Apple recently gave Windows iTunes users the option to download the Safari web browser. This move was criticized by many bloggers and security experts. What we will be discussing in this blog today is detection of the Windows Safari application and also examine how organizations could react to this situation.
Nessus plugin #31788 named "Safari Detection (Windows)" looks for Safari installed on a Windows platform. This plugin requires credentials to analyze the Windows system to see if the browser has been installed. If credentials are not available, this plugin won't report an issue.
The Passive Vulnerabiltiy Scanner can also be used to generically report the active web browser being used on any host it sees web traffic originating from. In the Security Center screen shots below, all user agents detected by the PVS have been listed:
In the screen shot on the left, only Safari browsers on Mac OS X computers are shown. On the right screen shot, a host that has a single Windows Safari client is shown among several different other browser types. The PVS also has a unique plugin (#3705) which detects the Safari browser.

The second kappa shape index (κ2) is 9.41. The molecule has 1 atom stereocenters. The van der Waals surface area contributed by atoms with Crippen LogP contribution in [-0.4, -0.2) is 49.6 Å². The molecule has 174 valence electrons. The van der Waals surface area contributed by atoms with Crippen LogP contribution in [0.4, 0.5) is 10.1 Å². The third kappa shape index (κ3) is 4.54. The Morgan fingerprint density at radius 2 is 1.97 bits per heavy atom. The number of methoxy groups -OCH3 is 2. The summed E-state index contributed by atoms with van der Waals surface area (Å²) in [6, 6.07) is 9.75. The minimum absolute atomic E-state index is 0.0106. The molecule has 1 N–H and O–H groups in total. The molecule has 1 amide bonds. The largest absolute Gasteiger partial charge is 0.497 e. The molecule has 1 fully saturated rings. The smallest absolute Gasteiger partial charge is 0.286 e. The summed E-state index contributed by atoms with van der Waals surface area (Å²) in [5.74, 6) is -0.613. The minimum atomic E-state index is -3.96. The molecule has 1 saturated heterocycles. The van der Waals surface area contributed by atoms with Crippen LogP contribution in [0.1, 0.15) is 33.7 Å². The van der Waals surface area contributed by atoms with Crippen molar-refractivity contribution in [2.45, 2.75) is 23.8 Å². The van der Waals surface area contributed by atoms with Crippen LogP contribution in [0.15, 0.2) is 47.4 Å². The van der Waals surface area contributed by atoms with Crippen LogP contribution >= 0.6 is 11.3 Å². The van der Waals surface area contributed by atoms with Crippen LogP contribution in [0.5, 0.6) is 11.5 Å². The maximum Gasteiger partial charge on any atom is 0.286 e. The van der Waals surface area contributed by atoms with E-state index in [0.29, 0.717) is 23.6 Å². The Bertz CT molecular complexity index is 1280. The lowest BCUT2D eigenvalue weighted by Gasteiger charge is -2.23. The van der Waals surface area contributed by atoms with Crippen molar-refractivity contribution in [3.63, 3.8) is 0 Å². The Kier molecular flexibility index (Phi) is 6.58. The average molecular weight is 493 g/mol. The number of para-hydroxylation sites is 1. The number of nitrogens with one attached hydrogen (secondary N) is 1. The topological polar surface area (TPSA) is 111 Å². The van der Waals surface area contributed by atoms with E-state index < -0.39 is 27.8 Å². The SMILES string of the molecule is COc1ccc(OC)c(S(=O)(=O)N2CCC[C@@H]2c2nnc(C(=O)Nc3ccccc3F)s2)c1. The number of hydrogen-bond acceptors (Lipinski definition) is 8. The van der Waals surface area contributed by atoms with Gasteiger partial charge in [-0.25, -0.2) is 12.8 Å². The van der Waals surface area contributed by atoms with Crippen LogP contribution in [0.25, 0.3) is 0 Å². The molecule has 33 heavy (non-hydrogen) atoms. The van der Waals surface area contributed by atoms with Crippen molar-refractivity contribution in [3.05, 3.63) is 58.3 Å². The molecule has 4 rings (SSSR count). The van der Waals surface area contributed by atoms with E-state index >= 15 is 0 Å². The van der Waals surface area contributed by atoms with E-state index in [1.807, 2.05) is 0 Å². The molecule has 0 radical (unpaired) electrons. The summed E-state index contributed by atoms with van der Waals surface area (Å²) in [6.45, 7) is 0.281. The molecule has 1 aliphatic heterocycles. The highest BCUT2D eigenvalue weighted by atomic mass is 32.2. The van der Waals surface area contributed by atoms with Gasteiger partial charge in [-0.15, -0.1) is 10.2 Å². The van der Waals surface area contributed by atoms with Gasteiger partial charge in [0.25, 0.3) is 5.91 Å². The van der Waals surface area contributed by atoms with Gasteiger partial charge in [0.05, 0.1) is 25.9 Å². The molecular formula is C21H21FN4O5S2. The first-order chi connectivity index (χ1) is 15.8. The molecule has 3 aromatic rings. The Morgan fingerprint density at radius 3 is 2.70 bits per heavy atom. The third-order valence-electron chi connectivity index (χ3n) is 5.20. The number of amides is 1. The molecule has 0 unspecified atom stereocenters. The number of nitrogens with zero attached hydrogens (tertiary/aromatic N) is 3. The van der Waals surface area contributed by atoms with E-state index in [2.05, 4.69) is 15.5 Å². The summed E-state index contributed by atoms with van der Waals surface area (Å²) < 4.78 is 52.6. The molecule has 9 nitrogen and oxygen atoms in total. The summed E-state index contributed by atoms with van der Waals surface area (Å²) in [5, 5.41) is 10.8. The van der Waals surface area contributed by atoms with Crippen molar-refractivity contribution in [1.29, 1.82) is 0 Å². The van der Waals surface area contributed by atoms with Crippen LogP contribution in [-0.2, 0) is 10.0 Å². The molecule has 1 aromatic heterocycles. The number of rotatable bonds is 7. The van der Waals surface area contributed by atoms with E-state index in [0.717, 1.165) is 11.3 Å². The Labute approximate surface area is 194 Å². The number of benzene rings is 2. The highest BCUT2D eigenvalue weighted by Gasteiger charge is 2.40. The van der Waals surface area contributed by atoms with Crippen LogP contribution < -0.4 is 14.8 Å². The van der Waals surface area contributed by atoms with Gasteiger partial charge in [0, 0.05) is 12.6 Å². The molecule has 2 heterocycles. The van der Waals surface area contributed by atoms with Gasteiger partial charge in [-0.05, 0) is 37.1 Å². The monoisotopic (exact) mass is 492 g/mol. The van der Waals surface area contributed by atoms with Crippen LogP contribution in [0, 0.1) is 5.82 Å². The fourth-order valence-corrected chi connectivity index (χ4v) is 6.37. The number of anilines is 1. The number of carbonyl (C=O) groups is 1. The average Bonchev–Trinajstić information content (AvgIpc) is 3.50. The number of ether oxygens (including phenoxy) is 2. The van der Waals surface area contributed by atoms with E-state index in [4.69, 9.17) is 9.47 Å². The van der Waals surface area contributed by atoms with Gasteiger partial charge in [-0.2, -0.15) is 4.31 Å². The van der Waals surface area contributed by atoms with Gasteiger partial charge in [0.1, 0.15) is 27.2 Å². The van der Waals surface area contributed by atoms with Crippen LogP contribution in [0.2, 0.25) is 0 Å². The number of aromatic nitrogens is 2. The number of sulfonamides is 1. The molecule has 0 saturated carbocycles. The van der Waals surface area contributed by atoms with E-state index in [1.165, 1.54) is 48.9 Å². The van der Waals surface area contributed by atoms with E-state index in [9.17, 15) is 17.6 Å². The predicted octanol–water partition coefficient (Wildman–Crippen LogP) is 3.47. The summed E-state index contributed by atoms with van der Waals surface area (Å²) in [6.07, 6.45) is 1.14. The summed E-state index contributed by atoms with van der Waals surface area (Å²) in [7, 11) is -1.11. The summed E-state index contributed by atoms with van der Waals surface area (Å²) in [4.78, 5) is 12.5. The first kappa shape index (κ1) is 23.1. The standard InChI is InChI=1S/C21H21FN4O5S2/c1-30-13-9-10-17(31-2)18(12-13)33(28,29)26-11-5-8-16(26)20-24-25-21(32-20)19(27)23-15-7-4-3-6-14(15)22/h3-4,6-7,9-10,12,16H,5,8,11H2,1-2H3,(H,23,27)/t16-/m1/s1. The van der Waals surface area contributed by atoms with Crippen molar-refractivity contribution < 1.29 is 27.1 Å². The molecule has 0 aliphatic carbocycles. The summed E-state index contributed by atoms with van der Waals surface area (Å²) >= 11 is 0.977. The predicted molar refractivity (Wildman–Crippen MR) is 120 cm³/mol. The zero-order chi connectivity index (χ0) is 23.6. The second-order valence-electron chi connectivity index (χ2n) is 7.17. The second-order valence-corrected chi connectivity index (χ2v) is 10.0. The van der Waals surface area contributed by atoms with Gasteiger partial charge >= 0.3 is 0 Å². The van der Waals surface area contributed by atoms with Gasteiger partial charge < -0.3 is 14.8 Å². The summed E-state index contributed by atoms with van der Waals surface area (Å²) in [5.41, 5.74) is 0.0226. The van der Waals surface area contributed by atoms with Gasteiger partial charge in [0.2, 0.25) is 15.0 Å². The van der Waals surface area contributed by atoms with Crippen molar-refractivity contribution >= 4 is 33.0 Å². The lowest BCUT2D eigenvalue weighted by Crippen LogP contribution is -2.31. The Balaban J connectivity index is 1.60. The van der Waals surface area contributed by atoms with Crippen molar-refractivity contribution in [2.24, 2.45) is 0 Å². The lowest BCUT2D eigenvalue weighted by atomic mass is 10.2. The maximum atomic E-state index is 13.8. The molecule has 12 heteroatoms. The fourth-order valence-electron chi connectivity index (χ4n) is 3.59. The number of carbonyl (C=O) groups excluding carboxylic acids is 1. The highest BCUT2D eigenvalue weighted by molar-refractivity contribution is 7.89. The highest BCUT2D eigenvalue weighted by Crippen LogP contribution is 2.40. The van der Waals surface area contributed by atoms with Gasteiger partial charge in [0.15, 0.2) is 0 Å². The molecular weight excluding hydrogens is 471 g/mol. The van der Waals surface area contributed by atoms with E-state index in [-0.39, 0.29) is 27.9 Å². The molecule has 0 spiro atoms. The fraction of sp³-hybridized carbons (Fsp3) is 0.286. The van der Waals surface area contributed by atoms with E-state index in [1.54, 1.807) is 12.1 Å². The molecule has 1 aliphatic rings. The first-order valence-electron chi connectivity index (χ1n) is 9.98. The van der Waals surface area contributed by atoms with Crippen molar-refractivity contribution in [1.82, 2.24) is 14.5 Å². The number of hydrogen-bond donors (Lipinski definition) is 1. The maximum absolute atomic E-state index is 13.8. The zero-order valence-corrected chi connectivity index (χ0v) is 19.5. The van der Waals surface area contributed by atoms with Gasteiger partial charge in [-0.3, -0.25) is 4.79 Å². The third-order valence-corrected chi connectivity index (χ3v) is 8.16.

I've had a few conversations with our customers about this issue and there are a few themes:
- In organizations that banned the use of iTunes, this event gives them much more evidence to support this decision. The organization should be in charge of what software gets run on a network, not the application vendor. This also gives them reason to ban other applications that might include a software delivery method.
- In organizations where iTunes use is allowed, but there is still a requirement for a standard browser such as Internet Explorer, some leniency was given to users who have been educated to accept security updates from their vendors. It could be argued that the Safari push looked like a security update.
- Some organizations are modifying their acceptable use policies to more explicitly state that unauthorized software should not be installed, even if it is from the vendor of an approved application. I've heard several comments from customers basically expecting other major software and operating system vendors to use this sort of technique.
For More Information
We've bloged in the past about enumerating various applications and finding software that should not be there on a corporate network:
- Enterprise Software Discovery with Nessus
- Detecting the Apple iPhone
- Exceeding NIST and CIS Benchmarks
- Security Metrics - Differentiating New Vulnerabilities from Change
- Active and Passive Tor detection